Sunday 27 March 2011

The Political Fallout Arising from the Moriarty Tribunal

Arising out of the publication of the findings of The Moriarty Tribunal, there has been renewed calls for a ban on corporate donations. It's a subject that has been discussed previously on this blog - (The Funding of Political Parties). In my view the central issue remain the same - precisely what is such a ban supposed to achieve? As things stand, it all has the appearance of a solution in search of a problem. But perhaps it's not even as innocent as all that.

First of all there is the response of An Taoiseach and leader of Fine Gael, Enda Kenny. When asked if Michael Lowry (one of the key figures of the Moriarty Report) should resign, in view of what The Irish Times and other commentators consider to be "damning findings against him", Enda Kenny's answer was that "in an ideal world Mr Lowry would resign but this is not an ideal world." (Irish Times - 24/3/11).

It is also reported in the Irish Independent that he later clarified his position: 
I made the point that in an ideal world a deputy in this situation should resign. So I intend to speak in the debate myself when it comes up," he said. 
Mr Kenny was asked to clarify if he believed that Mr Lowry should resign but he declined to go further, saying only that his Government had referred the report to the the Revenue, the gardai and the DPP. 
He added: "Obviously, I made the point that Deputy Lowry, who is centrally involved in this Moriarty Report, where there are serious allegations, should go into the House and answer those charges," he said. - Irish Independent 26/3/11

Exactly what all this has to do with idealism only Enda Kenny can explain. In this day and age, it is generally expected of political leaders that they should be, first and foremost, masters of reality. They should be fearless in challenging perceptions, not least because the ideal state of affairs simply does not and cannot exist. Instead of taking the moral high ground - as he would have done in his previous role as the official chief critic of Fianna Fáil-led administrations - Enda Kenny has turned philosophical. In the process he has flunked his first major test (and not even a particularly arduous test) of leadership.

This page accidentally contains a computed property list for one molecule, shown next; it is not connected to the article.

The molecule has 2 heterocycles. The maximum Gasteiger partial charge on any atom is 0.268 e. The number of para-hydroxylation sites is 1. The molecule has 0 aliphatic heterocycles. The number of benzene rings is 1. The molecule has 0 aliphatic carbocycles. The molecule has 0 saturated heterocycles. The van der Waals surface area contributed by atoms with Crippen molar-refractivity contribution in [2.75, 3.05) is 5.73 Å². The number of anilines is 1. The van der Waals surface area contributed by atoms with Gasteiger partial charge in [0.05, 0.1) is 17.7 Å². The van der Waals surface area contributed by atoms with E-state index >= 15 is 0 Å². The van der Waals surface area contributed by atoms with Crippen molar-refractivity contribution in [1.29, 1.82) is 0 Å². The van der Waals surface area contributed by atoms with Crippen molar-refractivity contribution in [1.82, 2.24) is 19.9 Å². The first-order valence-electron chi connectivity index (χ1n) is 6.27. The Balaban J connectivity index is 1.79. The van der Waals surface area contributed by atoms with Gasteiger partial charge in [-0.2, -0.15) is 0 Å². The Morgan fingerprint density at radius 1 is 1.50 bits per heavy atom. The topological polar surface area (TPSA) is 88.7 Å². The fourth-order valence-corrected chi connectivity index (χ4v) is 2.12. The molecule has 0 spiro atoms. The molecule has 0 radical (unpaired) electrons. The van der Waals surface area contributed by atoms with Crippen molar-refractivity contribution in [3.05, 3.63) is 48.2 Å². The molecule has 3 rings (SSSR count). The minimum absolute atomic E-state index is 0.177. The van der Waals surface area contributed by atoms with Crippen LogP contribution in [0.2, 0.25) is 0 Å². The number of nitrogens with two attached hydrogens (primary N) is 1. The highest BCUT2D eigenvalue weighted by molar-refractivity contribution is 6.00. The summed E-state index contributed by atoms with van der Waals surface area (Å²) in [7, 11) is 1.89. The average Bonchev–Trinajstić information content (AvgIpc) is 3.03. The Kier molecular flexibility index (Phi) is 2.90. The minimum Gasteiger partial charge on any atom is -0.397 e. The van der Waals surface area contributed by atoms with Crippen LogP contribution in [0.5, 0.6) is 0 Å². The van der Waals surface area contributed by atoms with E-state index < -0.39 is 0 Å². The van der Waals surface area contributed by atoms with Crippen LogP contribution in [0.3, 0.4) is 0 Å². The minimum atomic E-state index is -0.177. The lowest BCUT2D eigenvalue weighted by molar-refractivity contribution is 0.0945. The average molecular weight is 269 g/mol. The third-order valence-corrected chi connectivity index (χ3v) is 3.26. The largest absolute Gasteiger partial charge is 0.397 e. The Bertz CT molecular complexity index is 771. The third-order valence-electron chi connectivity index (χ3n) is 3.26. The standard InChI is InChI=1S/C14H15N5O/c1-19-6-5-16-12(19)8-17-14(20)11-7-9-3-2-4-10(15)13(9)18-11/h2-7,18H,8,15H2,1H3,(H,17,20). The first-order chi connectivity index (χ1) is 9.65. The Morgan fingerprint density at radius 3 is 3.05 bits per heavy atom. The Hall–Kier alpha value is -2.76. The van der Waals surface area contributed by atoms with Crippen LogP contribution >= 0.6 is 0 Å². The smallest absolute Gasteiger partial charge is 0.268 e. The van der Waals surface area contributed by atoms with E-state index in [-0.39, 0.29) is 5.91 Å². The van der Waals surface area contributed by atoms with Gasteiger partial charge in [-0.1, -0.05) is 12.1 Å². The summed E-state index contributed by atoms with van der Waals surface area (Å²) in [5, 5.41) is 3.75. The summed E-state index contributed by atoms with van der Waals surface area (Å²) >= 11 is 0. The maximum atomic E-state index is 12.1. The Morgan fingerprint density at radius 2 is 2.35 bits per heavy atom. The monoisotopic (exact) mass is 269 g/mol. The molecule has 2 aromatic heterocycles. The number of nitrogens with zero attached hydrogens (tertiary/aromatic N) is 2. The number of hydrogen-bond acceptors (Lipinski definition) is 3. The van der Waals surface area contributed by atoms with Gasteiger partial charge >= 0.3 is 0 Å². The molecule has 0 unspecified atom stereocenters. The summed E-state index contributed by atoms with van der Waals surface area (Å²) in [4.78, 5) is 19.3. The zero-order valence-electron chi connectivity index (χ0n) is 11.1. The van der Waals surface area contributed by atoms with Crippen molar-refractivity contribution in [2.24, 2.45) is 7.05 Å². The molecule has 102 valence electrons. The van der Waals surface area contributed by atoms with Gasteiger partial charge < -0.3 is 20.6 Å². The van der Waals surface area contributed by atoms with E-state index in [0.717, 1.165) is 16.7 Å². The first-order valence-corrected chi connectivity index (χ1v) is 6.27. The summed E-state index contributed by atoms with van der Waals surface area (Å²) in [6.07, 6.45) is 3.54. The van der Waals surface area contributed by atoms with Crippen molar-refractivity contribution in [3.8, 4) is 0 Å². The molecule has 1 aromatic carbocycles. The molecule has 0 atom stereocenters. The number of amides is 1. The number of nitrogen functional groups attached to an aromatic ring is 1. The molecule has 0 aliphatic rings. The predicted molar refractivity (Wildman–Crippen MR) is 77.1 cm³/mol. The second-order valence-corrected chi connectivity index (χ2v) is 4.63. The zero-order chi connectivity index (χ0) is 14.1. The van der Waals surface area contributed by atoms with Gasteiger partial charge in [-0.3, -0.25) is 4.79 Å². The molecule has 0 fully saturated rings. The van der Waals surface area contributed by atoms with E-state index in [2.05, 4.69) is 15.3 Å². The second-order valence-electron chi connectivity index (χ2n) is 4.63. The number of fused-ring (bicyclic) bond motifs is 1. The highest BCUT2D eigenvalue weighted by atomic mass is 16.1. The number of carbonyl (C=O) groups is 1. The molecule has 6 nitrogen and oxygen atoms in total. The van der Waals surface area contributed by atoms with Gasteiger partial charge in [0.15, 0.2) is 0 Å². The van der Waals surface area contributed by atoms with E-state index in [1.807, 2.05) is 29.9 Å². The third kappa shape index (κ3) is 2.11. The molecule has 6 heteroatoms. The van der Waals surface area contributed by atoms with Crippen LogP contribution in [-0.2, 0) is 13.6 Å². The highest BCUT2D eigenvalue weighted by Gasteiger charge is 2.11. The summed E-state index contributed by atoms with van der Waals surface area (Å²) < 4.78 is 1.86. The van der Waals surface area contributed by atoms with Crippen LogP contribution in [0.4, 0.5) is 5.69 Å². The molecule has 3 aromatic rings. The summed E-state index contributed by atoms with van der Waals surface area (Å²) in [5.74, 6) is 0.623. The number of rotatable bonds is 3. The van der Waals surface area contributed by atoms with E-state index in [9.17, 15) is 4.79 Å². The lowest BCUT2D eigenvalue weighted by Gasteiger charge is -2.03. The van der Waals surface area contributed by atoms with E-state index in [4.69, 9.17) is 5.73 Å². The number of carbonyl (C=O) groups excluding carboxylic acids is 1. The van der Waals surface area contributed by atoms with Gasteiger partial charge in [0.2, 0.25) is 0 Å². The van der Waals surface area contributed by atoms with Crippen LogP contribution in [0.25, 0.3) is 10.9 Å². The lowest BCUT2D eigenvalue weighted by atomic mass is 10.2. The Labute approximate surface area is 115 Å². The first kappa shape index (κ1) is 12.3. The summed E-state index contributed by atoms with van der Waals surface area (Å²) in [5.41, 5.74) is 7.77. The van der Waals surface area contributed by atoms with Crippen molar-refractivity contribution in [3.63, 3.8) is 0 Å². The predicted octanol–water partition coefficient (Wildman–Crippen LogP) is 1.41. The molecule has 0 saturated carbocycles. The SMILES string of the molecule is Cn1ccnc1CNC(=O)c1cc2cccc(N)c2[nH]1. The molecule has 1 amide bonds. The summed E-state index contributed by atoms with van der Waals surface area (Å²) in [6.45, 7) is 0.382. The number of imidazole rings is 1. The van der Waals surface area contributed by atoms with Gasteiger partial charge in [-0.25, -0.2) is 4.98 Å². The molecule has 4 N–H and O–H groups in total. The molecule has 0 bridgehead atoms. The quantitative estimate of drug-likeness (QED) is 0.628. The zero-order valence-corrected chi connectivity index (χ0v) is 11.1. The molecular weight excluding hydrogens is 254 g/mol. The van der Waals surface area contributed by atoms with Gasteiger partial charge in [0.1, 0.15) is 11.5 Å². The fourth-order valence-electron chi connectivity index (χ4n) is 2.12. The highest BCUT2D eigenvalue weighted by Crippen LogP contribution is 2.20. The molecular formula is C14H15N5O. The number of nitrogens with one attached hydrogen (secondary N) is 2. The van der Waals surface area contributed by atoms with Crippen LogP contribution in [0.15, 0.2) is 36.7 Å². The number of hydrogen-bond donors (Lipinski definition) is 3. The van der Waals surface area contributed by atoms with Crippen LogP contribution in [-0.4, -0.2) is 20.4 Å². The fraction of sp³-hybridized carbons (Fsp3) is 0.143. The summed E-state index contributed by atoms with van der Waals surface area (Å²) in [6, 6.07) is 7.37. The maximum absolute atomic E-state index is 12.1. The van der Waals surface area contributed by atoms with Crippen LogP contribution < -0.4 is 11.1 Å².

It is fortunate however that in Ireland, when politicians let it fall, there is always the good old Irish Times to pick up the baton. In an article by Noel Whelan, entitled Government must prioritise ban on corporate donationsa speech by former Fine Gael leader (and current Minister for Finance) Michael Noonan, from as far back as 2001 is quoted at length:
"ALL OVER the world, it is recognised that financial support from business to politicians is perceived by the public to have one purpose [namely] the securing of commercial advantage. Claims that such donations are made from disinterested motives are simply not believed. As the lurid tribunal scandals play out before our eyes, one thing is clear. We cannot restore politics until the perceived link between political contributions and public policy is broken." - Michael Noonan, February 9th, 2001. First press conference on succeeding to the leadership of Fine Gael. Quoted in The Irish Times, 26/3/11
Naturally The Irish Times is devastated by the stance adopted by the newly-elected government, in relation to the Moriarty Report and Michael Lowry in particular. They go on to cite several u-turns on the issue by Fine Gael since Michael Noonan's solemn declaration of 2001:
Sadly, it did not last long and Fine Gael quietly resumed accepting corporate donations. Fine Gael also returned to the defence of the party’s right to accept support from big businesses and, like Fianna Fáil, was dismissive of assertions that such support was tainted by the suggestion of influence or access. 
At last year’s MacGill Summer School, Fine Gael’s environment spokesman Phil Hogan said Fine Gael was opposed to the then government’s proposals to ban corporate donations, saying that his party made no apology and offered no favours in return for accepting them. In advance of last month’s election, however, Fine Gael again changed its policy on corporate donations – promising along with all other parties to introduce a ban.The Irish Times, 26/3/11

Returning to Michael Noonan's speech however, I can kind of see why Fine Gael may have dropped that particular 'lofty goal' - and before entering government too, not after. They are the kind of words that fall flat almost as soon as they leave the mouth of whoever uttered them. Maybe he just forgot to add the parenthesis in the ideal world to the comments he made at the time.